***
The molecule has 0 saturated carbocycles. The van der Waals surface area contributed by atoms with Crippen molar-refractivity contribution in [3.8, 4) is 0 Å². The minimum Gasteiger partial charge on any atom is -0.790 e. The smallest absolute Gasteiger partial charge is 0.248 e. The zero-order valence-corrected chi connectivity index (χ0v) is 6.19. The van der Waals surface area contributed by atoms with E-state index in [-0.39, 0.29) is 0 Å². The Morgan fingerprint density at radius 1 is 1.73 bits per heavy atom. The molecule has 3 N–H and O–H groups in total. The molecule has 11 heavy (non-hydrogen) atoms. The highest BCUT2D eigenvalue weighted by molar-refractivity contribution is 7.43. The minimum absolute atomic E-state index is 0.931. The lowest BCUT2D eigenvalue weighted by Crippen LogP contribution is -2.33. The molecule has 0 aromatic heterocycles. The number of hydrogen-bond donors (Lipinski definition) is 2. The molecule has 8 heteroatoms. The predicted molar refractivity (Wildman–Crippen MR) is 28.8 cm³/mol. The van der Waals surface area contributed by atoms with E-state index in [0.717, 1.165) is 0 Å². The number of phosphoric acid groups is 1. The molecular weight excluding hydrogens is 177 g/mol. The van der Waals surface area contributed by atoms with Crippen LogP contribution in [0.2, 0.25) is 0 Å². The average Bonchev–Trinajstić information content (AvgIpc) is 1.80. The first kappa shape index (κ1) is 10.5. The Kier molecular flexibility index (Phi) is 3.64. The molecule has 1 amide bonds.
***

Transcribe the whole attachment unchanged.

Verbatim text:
The molecule has 0 saturated carbocycles. The van der Waals surface area contributed by atoms with Crippen molar-refractivity contribution in [3.8, 4) is 0 Å². The minimum Gasteiger partial charge on any atom is -0.790 e. The smallest absolute Gasteiger partial charge is 0.248 e. The zero-order valence-corrected chi connectivity index (χ0v) is 6.19. The van der Waals surface area contributed by atoms with E-state index in [-0.39, 0.29) is 0 Å². The Morgan fingerprint density at radius 1 is 1.73 bits per heavy atom. The molecule has 3 N–H and O–H groups in total. The molecule has 11 heavy (non-hydrogen) atoms. The highest BCUT2D eigenvalue weighted by molar-refractivity contribution is 7.43. The minimum absolute atomic E-state index is 0.931. The lowest BCUT2D eigenvalue weighted by Crippen LogP contribution is -2.33. The molecule has 0 aromatic heterocycles. The number of hydrogen-bond donors (Lipinski definition) is 2. The molecule has 8 heteroatoms. The predicted molar refractivity (Wildman–Crippen MR) is 28.8 cm³/mol. The van der Waals surface area contributed by atoms with E-state index in [0.717, 1.165) is 0 Å². The number of phosphoric acid groups is 1. The molecular weight excluding hydrogens is 177 g/mol. The van der Waals surface area contributed by atoms with Crippen LogP contribution in [0.2, 0.25) is 0 Å². The average Bonchev–Trinajstić information content (AvgIpc) is 1.80. The first kappa shape index (κ1) is 10.5. The Kier molecular flexibility index (Phi) is 3.64. The molecule has 1 amide bonds.